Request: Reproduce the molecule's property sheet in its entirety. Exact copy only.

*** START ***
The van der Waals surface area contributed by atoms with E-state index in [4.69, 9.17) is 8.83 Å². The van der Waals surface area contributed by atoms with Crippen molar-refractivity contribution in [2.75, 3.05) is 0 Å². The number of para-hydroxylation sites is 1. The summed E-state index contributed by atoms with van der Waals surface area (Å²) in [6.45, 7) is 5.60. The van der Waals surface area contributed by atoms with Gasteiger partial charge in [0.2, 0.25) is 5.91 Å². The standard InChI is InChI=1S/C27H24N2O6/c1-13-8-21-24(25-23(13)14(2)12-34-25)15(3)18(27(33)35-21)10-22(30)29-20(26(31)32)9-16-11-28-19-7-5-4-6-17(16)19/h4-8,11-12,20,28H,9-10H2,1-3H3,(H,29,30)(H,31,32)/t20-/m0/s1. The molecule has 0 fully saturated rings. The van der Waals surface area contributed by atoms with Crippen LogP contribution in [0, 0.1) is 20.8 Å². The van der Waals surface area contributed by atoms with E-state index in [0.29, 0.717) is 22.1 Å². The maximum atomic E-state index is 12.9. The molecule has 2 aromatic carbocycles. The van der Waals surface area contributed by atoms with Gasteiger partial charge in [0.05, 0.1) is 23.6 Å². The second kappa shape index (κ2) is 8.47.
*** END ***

The van der Waals surface area contributed by atoms with E-state index in [4.69, 9.17) is 8.83 Å². The van der Waals surface area contributed by atoms with Crippen molar-refractivity contribution in [2.75, 3.05) is 0 Å². The number of para-hydroxylation sites is 1. The summed E-state index contributed by atoms with van der Waals surface area (Å²) in [6.45, 7) is 5.60. The van der Waals surface area contributed by atoms with Gasteiger partial charge in [0.2, 0.25) is 5.91 Å². The standard InChI is InChI=1S/C27H24N2O6/c1-13-8-21-24(25-23(13)14(2)12-34-25)15(3)18(27(33)35-21)10-22(30)29-20(26(31)32)9-16-11-28-19-7-5-4-6-17(16)19/h4-8,11-12,20,28H,9-10H2,1-3H3,(H,29,30)(H,31,32)/t20-/m0/s1. The molecule has 0 fully saturated rings. The van der Waals surface area contributed by atoms with Crippen LogP contribution in [0, 0.1) is 20.8 Å². The van der Waals surface area contributed by atoms with E-state index in [0.29, 0.717) is 22.1 Å². The maximum atomic E-state index is 12.9. The molecule has 2 aromatic carbocycles. The van der Waals surface area contributed by atoms with Gasteiger partial charge in [0.05, 0.1) is 23.6 Å². The second kappa shape index (κ2) is 8.47.